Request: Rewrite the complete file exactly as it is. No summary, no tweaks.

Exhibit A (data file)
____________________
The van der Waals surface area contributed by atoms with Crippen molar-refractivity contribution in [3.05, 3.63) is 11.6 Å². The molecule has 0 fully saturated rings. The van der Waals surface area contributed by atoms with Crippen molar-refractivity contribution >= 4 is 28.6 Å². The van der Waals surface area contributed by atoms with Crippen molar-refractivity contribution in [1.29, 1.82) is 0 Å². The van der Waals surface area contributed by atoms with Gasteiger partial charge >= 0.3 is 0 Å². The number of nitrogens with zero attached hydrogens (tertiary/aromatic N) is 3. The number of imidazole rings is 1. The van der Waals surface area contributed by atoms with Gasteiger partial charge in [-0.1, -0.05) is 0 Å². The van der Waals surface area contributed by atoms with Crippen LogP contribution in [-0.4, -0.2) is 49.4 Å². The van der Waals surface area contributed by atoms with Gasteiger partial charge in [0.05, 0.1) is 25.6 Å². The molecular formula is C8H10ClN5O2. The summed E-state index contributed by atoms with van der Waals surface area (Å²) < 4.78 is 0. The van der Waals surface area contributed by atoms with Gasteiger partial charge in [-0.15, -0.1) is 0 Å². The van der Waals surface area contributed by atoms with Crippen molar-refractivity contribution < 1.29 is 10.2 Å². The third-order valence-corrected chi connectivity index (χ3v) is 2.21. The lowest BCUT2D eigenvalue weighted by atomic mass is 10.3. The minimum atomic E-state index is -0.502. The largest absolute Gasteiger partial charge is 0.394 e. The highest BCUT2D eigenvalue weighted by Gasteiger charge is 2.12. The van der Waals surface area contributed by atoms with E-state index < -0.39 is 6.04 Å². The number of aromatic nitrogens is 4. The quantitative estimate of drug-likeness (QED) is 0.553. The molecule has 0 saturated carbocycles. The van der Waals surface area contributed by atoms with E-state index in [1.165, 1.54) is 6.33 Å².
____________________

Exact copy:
The van der Waals surface area contributed by atoms with Crippen molar-refractivity contribution in [3.05, 3.63) is 11.6 Å². The molecule has 0 fully saturated rings. The van der Waals surface area contributed by atoms with Crippen molar-refractivity contribution >= 4 is 28.6 Å². The van der Waals surface area contributed by atoms with Crippen molar-refractivity contribution in [1.29, 1.82) is 0 Å². The van der Waals surface area contributed by atoms with Gasteiger partial charge >= 0.3 is 0 Å². The number of nitrogens with zero attached hydrogens (tertiary/aromatic N) is 3. The number of imidazole rings is 1. The van der Waals surface area contributed by atoms with Gasteiger partial charge in [-0.1, -0.05) is 0 Å². The van der Waals surface area contributed by atoms with Crippen LogP contribution in [-0.4, -0.2) is 49.4 Å². The van der Waals surface area contributed by atoms with Gasteiger partial charge in [0.05, 0.1) is 25.6 Å². The molecular formula is C8H10ClN5O2. The summed E-state index contributed by atoms with van der Waals surface area (Å²) < 4.78 is 0. The van der Waals surface area contributed by atoms with Gasteiger partial charge in [-0.15, -0.1) is 0 Å². The van der Waals surface area contributed by atoms with Crippen molar-refractivity contribution < 1.29 is 10.2 Å². The third-order valence-corrected chi connectivity index (χ3v) is 2.21. The lowest BCUT2D eigenvalue weighted by atomic mass is 10.3. The minimum atomic E-state index is -0.502. The largest absolute Gasteiger partial charge is 0.394 e. The highest BCUT2D eigenvalue weighted by Gasteiger charge is 2.12. The van der Waals surface area contributed by atoms with E-state index < -0.39 is 6.04 Å². The number of aromatic nitrogens is 4. The quantitative estimate of drug-likeness (QED) is 0.553. The molecule has 0 saturated carbocycles. The van der Waals surface area contributed by atoms with E-state index in [1.165, 1.54) is 6.33 Å².